Hurricane Ida took her time getting to Greenfield but on September 2, 2021, we woke up to flood. Now I can’t fully blame the flood on Ida. When we bought our house six years ago we knew that there was occasional water in the back yard. Our strategy was to create a stroll garden by bringing in yards and yards of good soil (we love Martin’s Farm Compost) to build raised beds.
This is the deepest water, which certainly indicates the clay soil which makes for very slow drainage. Actually, we learned that the houses on our street are built on the edge of the Pray Brickworks.
Did you know that daylilies like water? In our plans to manage heavy rains when they came we decided to make a Hugel which you see on the left. We had a crew come in and build that handsome stone wall, good for sitting on, and for holding back lots of logs and and more good soil.
This view is taken when Henry stood in front of the shed.
It’s a good thing Henry has good boots.
Though we knew the yard became very wet, we did not expect quite so much water. Fortunately, preparing for a wet garden we chose many water-loving plants: river birch trees, willow, red twig dogwood, yellow twig dogwood, winterberry (gold and red), buttonbush, summersweet, viburnam, turtlehead, and cardinal flower. Obviously many other plants thrive in the raised beds, but I have named those plants that really like water. The buttonbush often lives right on the edge of rivers and does very well.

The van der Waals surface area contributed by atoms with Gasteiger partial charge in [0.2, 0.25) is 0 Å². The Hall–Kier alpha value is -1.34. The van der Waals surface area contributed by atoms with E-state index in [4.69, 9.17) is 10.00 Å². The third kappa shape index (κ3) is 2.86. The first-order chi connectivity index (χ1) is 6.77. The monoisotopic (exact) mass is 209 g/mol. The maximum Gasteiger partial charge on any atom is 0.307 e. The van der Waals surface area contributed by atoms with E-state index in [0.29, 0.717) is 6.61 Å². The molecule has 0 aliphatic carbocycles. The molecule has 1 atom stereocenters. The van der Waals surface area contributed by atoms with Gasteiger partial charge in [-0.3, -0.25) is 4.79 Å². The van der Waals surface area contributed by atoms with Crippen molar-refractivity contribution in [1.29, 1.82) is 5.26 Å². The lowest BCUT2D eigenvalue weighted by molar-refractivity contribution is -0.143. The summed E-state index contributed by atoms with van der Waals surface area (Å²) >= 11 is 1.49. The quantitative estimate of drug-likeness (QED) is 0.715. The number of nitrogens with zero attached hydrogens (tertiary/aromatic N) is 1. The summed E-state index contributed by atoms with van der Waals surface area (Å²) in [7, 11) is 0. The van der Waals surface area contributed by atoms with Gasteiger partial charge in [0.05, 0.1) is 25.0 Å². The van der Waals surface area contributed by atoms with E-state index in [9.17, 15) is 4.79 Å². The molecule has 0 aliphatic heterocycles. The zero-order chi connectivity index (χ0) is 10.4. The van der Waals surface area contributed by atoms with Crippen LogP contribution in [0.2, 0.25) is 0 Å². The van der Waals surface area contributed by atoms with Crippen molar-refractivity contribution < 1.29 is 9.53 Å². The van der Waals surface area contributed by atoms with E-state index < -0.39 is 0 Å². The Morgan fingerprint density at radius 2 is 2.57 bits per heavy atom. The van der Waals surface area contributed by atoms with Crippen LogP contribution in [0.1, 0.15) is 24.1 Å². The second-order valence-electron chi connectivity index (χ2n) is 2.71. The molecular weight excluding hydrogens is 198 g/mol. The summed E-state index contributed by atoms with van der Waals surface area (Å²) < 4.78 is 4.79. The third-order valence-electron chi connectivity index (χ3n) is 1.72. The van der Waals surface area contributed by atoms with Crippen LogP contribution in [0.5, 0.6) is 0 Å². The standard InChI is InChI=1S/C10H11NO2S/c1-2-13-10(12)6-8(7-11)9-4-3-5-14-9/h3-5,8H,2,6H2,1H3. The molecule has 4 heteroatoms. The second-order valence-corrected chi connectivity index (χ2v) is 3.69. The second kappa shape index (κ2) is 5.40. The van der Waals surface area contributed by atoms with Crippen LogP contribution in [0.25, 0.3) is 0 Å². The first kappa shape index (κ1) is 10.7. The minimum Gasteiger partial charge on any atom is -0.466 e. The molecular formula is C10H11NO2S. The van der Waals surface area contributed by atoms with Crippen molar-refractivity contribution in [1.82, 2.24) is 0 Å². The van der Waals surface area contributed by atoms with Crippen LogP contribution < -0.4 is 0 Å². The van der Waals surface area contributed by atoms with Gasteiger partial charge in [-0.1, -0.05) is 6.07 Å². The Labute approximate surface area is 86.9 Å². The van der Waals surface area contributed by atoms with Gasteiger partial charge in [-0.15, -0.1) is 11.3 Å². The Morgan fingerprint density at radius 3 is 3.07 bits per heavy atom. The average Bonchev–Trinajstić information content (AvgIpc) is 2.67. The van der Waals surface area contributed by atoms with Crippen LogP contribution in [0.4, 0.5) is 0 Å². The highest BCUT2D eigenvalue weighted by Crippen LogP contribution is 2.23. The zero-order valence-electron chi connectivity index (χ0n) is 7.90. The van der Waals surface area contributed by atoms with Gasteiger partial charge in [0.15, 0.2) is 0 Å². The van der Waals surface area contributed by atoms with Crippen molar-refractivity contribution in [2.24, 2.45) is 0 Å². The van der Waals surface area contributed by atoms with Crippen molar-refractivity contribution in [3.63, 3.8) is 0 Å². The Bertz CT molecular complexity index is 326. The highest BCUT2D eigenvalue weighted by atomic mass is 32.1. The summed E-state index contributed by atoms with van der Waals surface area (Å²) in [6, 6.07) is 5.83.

We have gotten used to the necessity for keeping the raised beds high, and fortunately we have Martin’s Farm at our beck and call. It may be that we will have to get used to different weather and climate change increases. We will prepare to make necessary changes in the garden.